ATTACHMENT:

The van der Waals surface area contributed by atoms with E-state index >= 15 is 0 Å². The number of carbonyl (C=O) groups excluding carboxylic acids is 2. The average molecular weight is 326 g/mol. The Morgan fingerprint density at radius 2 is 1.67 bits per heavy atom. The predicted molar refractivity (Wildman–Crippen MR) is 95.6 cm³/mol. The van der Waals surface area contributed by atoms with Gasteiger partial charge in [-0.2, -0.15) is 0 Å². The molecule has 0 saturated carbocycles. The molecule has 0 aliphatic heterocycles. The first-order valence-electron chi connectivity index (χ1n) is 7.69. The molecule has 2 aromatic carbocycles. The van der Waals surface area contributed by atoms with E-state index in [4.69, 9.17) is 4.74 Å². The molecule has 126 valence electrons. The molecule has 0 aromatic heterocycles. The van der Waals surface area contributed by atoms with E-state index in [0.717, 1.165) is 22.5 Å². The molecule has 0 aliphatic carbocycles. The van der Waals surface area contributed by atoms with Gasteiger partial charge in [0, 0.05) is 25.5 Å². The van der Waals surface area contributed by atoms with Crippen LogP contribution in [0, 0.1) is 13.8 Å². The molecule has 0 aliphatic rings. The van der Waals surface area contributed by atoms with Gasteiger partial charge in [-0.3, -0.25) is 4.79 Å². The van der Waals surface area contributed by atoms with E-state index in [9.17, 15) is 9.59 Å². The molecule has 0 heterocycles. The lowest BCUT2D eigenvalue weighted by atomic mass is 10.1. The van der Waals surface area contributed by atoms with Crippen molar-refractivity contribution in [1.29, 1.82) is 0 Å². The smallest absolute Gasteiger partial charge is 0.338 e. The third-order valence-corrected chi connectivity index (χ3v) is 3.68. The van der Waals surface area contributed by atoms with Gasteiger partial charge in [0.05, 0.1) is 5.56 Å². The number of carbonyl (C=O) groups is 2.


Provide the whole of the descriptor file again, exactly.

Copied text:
The van der Waals surface area contributed by atoms with E-state index >= 15 is 0 Å². The number of carbonyl (C=O) groups excluding carboxylic acids is 2. The average molecular weight is 326 g/mol. The Morgan fingerprint density at radius 2 is 1.67 bits per heavy atom. The predicted molar refractivity (Wildman–Crippen MR) is 95.6 cm³/mol. The van der Waals surface area contributed by atoms with Gasteiger partial charge in [-0.2, -0.15) is 0 Å². The molecule has 0 saturated carbocycles. The molecule has 0 aliphatic heterocycles. The first-order valence-electron chi connectivity index (χ1n) is 7.69. The molecule has 2 aromatic carbocycles. The van der Waals surface area contributed by atoms with E-state index in [4.69, 9.17) is 4.74 Å². The molecule has 126 valence electrons. The molecule has 0 aromatic heterocycles. The van der Waals surface area contributed by atoms with E-state index in [0.717, 1.165) is 22.5 Å². The molecule has 0 aliphatic carbocycles. The van der Waals surface area contributed by atoms with Gasteiger partial charge in [0, 0.05) is 25.5 Å². The van der Waals surface area contributed by atoms with Crippen LogP contribution in [0, 0.1) is 13.8 Å². The molecule has 0 aliphatic rings. The van der Waals surface area contributed by atoms with Gasteiger partial charge in [-0.3, -0.25) is 4.79 Å². The van der Waals surface area contributed by atoms with E-state index in [9.17, 15) is 9.59 Å². The molecule has 0 heterocycles. The lowest BCUT2D eigenvalue weighted by atomic mass is 10.1. The van der Waals surface area contributed by atoms with Crippen molar-refractivity contribution in [1.29, 1.82) is 0 Å². The smallest absolute Gasteiger partial charge is 0.338 e. The third-order valence-corrected chi connectivity index (χ3v) is 3.68. The van der Waals surface area contributed by atoms with Gasteiger partial charge in [0.05, 0.1) is 5.56 Å². The number of carbonyl (C=O) groups is 2.